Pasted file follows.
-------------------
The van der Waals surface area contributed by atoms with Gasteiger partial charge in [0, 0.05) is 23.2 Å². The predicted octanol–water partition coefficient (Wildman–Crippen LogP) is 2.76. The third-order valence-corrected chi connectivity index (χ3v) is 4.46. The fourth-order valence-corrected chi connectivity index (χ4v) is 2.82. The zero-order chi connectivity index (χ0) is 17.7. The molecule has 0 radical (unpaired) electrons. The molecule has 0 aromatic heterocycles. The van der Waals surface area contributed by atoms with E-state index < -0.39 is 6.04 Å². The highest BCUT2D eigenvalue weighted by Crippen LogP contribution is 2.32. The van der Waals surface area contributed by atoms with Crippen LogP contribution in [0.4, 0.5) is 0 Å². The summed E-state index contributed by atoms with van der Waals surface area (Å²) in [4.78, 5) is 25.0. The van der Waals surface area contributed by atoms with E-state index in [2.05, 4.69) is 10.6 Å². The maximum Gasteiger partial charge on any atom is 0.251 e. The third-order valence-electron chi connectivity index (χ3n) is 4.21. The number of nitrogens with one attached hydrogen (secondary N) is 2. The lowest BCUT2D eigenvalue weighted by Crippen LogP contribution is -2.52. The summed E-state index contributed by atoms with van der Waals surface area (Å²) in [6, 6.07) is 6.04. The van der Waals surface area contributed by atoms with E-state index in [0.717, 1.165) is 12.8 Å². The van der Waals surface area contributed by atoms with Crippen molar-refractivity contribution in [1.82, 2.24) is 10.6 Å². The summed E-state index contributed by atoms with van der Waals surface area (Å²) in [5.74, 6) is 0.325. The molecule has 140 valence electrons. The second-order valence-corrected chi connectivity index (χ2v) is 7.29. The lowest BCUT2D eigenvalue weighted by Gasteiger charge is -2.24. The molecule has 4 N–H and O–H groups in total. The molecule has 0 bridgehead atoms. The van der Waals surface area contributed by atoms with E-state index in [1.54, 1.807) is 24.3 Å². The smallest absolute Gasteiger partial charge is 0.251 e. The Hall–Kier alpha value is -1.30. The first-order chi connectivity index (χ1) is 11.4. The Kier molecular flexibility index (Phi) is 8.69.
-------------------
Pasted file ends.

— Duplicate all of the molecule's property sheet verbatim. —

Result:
The van der Waals surface area contributed by atoms with Gasteiger partial charge in [0, 0.05) is 23.2 Å². The predicted octanol–water partition coefficient (Wildman–Crippen LogP) is 2.76. The third-order valence-corrected chi connectivity index (χ3v) is 4.46. The fourth-order valence-corrected chi connectivity index (χ4v) is 2.82. The zero-order chi connectivity index (χ0) is 17.7. The molecule has 0 radical (unpaired) electrons. The molecule has 0 aromatic heterocycles. The van der Waals surface area contributed by atoms with E-state index < -0.39 is 6.04 Å². The highest BCUT2D eigenvalue weighted by Crippen LogP contribution is 2.32. The van der Waals surface area contributed by atoms with Crippen LogP contribution in [0.4, 0.5) is 0 Å². The summed E-state index contributed by atoms with van der Waals surface area (Å²) in [4.78, 5) is 25.0. The van der Waals surface area contributed by atoms with E-state index in [2.05, 4.69) is 10.6 Å². The maximum Gasteiger partial charge on any atom is 0.251 e. The third-order valence-electron chi connectivity index (χ3n) is 4.21. The number of nitrogens with one attached hydrogen (secondary N) is 2. The lowest BCUT2D eigenvalue weighted by Crippen LogP contribution is -2.52. The summed E-state index contributed by atoms with van der Waals surface area (Å²) in [6, 6.07) is 6.04. The van der Waals surface area contributed by atoms with E-state index in [0.717, 1.165) is 12.8 Å². The van der Waals surface area contributed by atoms with Crippen molar-refractivity contribution in [1.82, 2.24) is 10.6 Å². The summed E-state index contributed by atoms with van der Waals surface area (Å²) in [5.74, 6) is 0.325. The molecule has 140 valence electrons. The second-order valence-corrected chi connectivity index (χ2v) is 7.29. The lowest BCUT2D eigenvalue weighted by Gasteiger charge is -2.24. The molecule has 4 N–H and O–H groups in total. The molecule has 0 bridgehead atoms. The van der Waals surface area contributed by atoms with E-state index in [1.54, 1.807) is 24.3 Å². The smallest absolute Gasteiger partial charge is 0.251 e. The Hall–Kier alpha value is -1.30. The first-order chi connectivity index (χ1) is 11.4. The Kier molecular flexibility index (Phi) is 8.69.